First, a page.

River City Investment Center

September 30, 2016

Changing Allocations as Your Goals or Time Horizons Change

What is asset allocation?


Investment in different types of assets

Asset allocation is an approach to investing. It involves spreading your investments over different asset categories, such as equities, cash or cash-alternative investments, bond, real estate, foreign securities, and possibly even precious metals or collectibles. Your asset mix, the specific investments within each category, and the timing of your investments all play a part in your overall return.

Different categories have different returns

The principle of asset allocation is that over time, different broad categories of investments have shown different rates of return and levels of price volatility. By diversifying your investments over various categories, you spread your risk and theoretically maximize your return. Generally, downturns in one investment class may be tempered or even offset by favorable returns in another asset class. (However, diversification alone cannot guarantee a profit or ensure against a loss.)

General note on asset allocation

Generally, the higher the potential return on an investment, the higher the risk. The longer your investment horizon, the more risk you may generally be able to assume in the short run by allocating more of your investment to higher-risk (aggressive) assets. When your investment horizon is longer term, you have time to ride out short-term fluctuations. A shorter time frame usually requires a more conservative approach. You may want to reallocate more of your investments into lower-risk asset categories as the time approaches to convert your investments to cash for your particular goal.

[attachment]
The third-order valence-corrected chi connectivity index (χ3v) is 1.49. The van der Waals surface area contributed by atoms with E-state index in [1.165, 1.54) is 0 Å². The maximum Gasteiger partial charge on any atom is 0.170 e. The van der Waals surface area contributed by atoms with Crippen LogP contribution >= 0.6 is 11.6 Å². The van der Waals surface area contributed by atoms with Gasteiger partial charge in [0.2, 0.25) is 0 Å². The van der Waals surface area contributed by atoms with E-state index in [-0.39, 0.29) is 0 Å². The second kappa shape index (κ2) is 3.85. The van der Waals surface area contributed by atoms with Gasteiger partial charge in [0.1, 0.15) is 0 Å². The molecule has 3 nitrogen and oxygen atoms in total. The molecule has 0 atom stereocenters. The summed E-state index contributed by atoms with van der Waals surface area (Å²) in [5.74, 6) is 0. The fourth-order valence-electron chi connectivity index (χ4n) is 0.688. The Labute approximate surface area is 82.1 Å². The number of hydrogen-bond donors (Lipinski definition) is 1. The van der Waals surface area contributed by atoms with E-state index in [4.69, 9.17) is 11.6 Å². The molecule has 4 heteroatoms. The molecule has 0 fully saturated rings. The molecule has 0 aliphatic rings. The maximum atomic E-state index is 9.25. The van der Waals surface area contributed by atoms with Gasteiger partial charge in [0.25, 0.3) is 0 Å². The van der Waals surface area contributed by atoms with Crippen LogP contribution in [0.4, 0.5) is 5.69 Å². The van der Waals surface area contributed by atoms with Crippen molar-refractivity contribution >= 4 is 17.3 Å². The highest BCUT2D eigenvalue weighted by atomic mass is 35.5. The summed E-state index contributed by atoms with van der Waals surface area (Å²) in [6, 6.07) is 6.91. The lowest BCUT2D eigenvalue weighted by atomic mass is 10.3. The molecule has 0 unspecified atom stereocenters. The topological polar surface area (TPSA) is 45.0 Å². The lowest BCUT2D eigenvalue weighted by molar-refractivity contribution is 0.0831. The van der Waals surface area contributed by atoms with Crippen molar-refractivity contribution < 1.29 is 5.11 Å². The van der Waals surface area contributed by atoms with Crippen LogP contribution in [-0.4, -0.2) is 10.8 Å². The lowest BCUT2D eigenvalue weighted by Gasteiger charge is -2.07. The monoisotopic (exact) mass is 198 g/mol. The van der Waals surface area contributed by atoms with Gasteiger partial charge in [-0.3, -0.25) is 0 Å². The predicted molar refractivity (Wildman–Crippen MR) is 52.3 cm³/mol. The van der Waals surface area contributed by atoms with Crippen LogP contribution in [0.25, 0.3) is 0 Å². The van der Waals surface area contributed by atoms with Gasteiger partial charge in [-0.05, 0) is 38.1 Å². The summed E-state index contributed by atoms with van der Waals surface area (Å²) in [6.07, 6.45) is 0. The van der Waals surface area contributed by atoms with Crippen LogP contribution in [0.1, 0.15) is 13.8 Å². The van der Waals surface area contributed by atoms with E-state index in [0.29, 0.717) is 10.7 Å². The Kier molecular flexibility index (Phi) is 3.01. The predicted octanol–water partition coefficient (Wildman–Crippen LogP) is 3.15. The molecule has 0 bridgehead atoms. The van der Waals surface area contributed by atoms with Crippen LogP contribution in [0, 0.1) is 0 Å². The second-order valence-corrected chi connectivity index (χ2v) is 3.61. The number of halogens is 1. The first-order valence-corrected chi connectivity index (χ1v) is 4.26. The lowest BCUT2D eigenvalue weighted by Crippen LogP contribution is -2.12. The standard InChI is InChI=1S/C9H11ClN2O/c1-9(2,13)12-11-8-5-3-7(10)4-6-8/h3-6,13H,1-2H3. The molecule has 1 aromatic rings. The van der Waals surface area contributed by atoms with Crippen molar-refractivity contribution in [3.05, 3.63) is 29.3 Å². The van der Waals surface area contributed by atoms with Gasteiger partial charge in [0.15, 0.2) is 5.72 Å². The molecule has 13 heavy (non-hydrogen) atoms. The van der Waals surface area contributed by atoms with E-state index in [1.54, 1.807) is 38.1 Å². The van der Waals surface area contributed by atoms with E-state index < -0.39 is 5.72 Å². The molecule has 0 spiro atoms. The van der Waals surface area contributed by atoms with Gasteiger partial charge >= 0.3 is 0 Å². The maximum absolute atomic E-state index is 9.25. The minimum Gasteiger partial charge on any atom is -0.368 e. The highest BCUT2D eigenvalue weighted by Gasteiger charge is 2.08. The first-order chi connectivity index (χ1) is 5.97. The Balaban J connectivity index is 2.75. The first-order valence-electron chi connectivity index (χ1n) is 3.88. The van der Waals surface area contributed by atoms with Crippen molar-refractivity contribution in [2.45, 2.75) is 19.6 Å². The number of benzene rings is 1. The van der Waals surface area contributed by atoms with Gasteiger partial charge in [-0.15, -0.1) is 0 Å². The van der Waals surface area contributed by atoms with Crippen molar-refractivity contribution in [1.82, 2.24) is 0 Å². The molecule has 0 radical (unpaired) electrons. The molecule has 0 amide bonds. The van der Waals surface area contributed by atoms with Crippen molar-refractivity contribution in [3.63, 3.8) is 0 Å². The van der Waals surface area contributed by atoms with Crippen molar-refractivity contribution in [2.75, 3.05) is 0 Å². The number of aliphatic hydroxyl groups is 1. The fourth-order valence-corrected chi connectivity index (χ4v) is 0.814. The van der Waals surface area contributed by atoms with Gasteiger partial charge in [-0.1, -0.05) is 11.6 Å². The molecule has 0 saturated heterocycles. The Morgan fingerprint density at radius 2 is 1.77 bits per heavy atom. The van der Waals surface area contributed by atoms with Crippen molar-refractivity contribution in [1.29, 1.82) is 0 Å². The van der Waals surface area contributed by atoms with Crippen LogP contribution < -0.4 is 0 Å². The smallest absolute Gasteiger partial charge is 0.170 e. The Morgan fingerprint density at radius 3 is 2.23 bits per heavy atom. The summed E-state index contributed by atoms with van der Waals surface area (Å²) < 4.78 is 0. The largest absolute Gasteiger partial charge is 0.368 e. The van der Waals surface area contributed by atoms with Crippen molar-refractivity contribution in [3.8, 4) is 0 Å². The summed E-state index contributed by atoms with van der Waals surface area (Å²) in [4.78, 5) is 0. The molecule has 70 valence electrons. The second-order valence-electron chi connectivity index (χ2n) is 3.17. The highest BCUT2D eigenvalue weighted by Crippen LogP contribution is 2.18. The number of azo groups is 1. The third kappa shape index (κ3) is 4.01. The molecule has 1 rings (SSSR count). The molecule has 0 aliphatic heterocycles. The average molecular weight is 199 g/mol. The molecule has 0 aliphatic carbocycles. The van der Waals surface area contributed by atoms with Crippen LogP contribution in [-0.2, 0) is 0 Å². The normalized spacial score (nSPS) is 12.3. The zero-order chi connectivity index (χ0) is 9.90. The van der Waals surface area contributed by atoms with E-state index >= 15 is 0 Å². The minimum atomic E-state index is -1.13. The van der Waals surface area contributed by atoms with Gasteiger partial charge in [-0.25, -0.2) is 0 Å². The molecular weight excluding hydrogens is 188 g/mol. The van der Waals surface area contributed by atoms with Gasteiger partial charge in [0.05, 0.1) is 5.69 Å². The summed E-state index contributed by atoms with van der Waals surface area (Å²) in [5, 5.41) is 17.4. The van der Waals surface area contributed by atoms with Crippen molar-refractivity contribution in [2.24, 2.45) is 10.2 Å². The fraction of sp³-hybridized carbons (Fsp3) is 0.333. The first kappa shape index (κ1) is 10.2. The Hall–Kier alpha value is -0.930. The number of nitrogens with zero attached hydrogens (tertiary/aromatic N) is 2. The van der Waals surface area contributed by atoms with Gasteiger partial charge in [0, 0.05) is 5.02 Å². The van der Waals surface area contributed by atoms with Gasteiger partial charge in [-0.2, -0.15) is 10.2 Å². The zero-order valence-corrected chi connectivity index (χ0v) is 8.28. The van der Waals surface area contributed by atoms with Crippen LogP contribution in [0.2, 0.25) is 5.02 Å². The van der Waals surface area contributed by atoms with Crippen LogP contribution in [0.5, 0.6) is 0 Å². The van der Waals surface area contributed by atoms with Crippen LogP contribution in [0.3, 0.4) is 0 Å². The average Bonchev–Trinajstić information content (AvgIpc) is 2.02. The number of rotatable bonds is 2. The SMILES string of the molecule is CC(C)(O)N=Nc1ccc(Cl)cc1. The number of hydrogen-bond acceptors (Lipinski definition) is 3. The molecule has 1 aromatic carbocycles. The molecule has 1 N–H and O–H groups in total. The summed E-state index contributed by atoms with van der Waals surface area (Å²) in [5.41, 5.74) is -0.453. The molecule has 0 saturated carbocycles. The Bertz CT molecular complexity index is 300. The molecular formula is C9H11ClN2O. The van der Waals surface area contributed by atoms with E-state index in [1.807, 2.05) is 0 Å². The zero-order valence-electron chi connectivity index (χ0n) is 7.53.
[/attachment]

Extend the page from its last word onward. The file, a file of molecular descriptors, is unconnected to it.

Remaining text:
Why consider changing your asset allocations?

The major reason you engaged in asset allocation may have been to achieve certain investment objectives. As your life changes, these objectives are likely to change, and it makes sense to shift your allocations. Numerous personal factors can cause your objective or time horizon to change. Outside factors may lead you to reallocate your investments, as well.

Respond to changes in your life or goals

The asset allocation you establish today may not be appropriate for goals that you may establish later on. For instance, you may have established allocations based on the long-term objective of investing for your retirement, which you expected to occur in 20 years. But perhaps you were not married when you set your investment strategy for that objective, and now you are, or maybe you are now expecting a child. Chances are pretty good that your investment objective has changed somewhat and may now include intermediate-range goals such as funding private school tuition. In order to meet your newly modified objective, you may want to reallocate your investments.

Adapt to changes in your planning horizon

You may have set your asset allocations with the initial objective of sending your child to college in 12 years. Time has passed, and your child will be entering college in 2 years. You should probably change your allocations based on the current time horizon. That may mean moving funds from higher-risk to lower-risk investments to ensure that the needed money will be available. Imagine the stress you might feel if the tuition invoice arrives while you are waiting for that risky stock investment to rebound from the tumble it took three months earlier. Imagine the stress that can be avoided by planning ahead and monitoring and rebalancing your allocations as your planning horizon changes.

Prepared by Broadridge Investor Communication Solutions, Inc. Copyright 2016.

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